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September 17, 2015

SEO Basics: Using Keywords

by Donna Huber
English: The three biggest web search engines
English: The three biggest web search engines (Photo credit: Wikipedia)

I often get confused and lost in all the technical mumble jumble when I'm reading about ways to improve my blog. Search Engine Optimization or SEO is one of those areas.

Sometimes I wonder is it really that difficult or are the techs writing the info just trying to make it sound that way.

So I'm going to try breaking down one area of SEO as it makes sense to me. While there may be more to it, using good keywords on your blog is important and a great place to start.

What are keywords?

Keywords are the words people are using when they do a search. There's info out there about long-tail keywords and finding the right ones to use in your niche. There are even tools that will help you find the right ones, but I think some basic common sense can go a long way.

Using keywords in your posts

One of the mistakes people made in the early days of SEO was keyword stuffing. It has become a "black hat" trick (means it is bad and the big search engines, i.e. Google, have really cracked down on it).

Keyword stuffing is when you take all the really popular search terms and use them together in a post or in the metadata (yeah, I'm not going to get too techie and talk about metadata today). You may have seen some keyword stuffing that spammers use - it doesn't always make a lot of sense.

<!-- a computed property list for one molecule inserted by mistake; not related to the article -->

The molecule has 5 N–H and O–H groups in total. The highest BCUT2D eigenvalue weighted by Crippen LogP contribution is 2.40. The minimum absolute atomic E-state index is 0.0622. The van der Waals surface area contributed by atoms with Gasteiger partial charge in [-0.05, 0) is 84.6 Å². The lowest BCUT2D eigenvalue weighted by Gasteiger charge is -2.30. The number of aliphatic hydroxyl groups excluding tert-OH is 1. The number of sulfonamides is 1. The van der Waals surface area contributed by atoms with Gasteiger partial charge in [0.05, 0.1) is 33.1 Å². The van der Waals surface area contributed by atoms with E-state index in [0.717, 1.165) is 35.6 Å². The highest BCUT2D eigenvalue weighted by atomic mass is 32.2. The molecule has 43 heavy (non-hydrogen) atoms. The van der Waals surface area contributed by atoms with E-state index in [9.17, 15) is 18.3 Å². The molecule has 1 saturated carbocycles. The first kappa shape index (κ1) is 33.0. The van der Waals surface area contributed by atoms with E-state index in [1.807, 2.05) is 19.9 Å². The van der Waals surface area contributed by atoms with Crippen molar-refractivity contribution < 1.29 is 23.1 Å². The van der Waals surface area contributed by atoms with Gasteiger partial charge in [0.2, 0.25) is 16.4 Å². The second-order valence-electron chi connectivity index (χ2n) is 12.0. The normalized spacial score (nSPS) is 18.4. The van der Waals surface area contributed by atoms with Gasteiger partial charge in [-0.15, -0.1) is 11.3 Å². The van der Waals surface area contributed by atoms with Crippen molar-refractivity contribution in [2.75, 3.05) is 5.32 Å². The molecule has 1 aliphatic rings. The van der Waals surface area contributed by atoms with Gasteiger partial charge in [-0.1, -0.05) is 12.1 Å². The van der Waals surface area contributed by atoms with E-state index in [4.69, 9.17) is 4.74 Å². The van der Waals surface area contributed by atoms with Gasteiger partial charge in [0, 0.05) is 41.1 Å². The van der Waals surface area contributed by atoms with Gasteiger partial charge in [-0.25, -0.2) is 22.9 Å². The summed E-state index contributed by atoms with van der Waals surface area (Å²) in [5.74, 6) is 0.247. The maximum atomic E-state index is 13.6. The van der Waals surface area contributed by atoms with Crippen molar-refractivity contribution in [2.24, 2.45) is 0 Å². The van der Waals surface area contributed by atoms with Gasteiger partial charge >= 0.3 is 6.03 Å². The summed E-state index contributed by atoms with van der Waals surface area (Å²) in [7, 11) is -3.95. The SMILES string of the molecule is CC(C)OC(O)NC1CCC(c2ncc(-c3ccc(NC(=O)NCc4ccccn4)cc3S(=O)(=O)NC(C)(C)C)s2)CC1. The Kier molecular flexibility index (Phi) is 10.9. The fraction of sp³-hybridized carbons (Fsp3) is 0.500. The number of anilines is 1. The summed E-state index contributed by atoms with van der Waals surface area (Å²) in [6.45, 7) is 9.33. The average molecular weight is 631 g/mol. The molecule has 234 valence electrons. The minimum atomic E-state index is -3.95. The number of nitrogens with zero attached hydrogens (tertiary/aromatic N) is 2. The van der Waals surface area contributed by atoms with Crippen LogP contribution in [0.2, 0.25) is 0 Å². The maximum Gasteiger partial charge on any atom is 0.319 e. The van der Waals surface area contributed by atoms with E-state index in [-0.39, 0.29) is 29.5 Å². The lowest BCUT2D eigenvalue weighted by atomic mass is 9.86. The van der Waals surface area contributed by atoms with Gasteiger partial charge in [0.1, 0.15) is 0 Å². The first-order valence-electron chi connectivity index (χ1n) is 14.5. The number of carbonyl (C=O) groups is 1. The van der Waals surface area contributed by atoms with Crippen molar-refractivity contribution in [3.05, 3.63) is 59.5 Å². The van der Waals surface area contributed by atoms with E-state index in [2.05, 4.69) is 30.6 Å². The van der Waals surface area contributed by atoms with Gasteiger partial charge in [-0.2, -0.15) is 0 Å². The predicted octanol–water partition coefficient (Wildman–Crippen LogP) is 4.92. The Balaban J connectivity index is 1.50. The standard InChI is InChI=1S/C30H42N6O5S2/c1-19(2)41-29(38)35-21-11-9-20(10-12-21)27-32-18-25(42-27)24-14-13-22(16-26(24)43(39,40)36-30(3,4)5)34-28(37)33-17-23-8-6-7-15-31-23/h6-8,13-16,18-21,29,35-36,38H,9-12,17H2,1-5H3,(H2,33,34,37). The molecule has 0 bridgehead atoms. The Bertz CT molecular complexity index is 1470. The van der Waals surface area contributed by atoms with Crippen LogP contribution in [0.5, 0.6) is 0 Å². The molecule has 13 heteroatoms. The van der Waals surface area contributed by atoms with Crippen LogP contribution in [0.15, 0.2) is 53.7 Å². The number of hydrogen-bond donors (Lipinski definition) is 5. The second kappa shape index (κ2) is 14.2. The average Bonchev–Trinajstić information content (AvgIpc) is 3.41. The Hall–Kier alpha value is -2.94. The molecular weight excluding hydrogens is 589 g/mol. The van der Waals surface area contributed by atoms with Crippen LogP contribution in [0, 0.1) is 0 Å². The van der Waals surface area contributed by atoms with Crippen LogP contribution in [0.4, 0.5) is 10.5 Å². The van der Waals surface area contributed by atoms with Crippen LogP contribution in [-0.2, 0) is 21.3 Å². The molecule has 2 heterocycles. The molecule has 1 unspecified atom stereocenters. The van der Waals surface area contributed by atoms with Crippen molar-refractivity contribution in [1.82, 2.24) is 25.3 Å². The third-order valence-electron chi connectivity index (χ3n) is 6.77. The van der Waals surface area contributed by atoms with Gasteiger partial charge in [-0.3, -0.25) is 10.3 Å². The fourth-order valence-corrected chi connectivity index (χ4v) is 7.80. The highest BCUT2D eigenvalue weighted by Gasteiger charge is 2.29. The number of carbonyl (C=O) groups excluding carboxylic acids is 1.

Keywords should enhance your post and not detract from it. Like everything else, organic use of keywords is always better than artificially generating them.

The right way to use keywords

The first step is to write your post using whatever words you want to use. We already know that authentically created posts resonate most with readers. So write your post without thinking about keywords to keep your voice in it.

Once you have your post all written, think about 3 - 5, but no more than 10, words that people might use if they wanted to find the information contained within your post.

If it is a review post, then the title of the book, the name of the author, and the genre are likely candidates for keywords. But do not limit yourself to just that set.

Now that you have your keyword list, read back through your post and see were you might be able to naturally fit in the keywords on your list. Do you see a sentence where you used "this book" or "the author"? Replace them with the title and author's name. You don't need to use all the words on your list but use as many as truly fit the post.

You may think of something to add to your review that fits with a keyword and that's fine, but if it takes away from your review or sounds really random then it is not worth it.

Getting ideas for keywords

On Blogger, the platform I use, there is a section in the analytics where I can check traffic sources. Under this metrics I also see search keywords used by people coming to me blog. Wordpress probably has something similar, also you can find it in your Google Analytics.

These keywords are important to keep in mind because it means your blog "scored" high with those terms. In other words, when someone used those words to do a search your blog was in the top search results. I think this is what the SEO "gurus" mean by longtail keywords.

I've used these keyword search results and created entire posts out of them. That's another way to use keywords (and why I think there are a lot of tools out there). If you are doing something other than reviews on your site, then it can be a good way to get ideas for what will attract new readers to your site.

Be careful with keywords

Do not get so focused on keywords that you forget what the true focus of your site is - to tell readers about the great books we read. In the end it is really the writing style of the blogger that keeps readers coming back for more.

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